Marketing has seen a tremendous transformation in the last few decades. We have come a long way from the days of grassroots marketing, limited to the street block a local shop was on, to building national and international brands to now influencing the entire customer lifecycle and experience. On this journey, we have become smarter and better.
Higher education is no different than any other in this regard.
If you ask education marketers today about the scope of their involvement, you will notice it encapsulates aspects of creating and delivering value, staying in continuous communication through multiple channels and guiding the rest of the organization about the changing needs of the customer.
The breadth of involvement is a rather tall order, but enter the world of technology and analytics and the job becomes less daunting. You have a student who jumps across channels; you have a solution called a correlation model, a lift model or an attribution model. You have a certificate or a degree-seeking student who becomes an alumnus and then may come back to you for furthering his or her education; you have a solution called a nurturing or drip campaign. You have a student who shares his or her experience; you have a solution called social analytics, and you know who’s saying what, who’s listening (or not) and how many generations each conversation carries.
This phenomenon is not just limited to higher education; it applies to any organization that interacts with its customers. Organizational functions can be grouped into two categories: “sensory” and “motor” functions.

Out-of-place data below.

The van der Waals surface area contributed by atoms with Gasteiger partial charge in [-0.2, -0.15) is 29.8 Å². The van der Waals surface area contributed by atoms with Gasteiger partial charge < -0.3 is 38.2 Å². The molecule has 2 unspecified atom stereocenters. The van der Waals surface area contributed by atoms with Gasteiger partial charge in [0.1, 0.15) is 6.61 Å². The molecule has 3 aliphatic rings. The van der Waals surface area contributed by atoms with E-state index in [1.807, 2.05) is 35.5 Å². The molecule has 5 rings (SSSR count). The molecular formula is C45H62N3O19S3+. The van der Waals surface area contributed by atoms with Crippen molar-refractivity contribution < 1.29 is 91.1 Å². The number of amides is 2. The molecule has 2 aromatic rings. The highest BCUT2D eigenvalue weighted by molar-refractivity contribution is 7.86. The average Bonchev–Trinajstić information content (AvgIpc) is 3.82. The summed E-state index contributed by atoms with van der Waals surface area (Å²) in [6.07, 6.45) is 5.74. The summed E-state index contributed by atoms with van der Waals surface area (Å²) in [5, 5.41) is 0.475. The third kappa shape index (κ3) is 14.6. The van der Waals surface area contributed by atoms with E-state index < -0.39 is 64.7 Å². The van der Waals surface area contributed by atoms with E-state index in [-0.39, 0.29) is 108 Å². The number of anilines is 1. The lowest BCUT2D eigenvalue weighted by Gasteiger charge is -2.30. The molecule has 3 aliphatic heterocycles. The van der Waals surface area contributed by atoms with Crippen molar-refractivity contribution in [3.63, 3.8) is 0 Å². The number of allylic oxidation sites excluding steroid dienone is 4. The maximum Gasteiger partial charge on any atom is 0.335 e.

1. “Sensory” functional units
These units pick up activities or trends displayed by the customer. For higher education institutions, a few examples of such units are recruitment and marketing, enrollment and advising. For non-educational businesses, some examples are sales, customer service and marketing.
2. “Motor” functional units
These are primarily responsible for implementing the signals the sensory units pick up. Some examples are information technology, finance, accounting, operations, product development, manufacturing and so on.
Each sensory function has its own set of tasks, as well as a set of inputs to the motor functions it depends on for implementation. Similarly, each motor function has its own set of responsibilities for operating efficiently, and also a set of responsibilities to relay information back to the sensory functions — this is called the feedback loop. Unless a functional unit recognizes both sets of responsibilities, it’s difficult to truly walk lockstep with the customer.
This is the first of a two-part series by Ramendra Singh exploring strategies higher education institutions can put into place to keep pace with their students-customers. In the second part, Singh expands on the specific features of sensory and motor marketing functions. To read the final installment, please click here.
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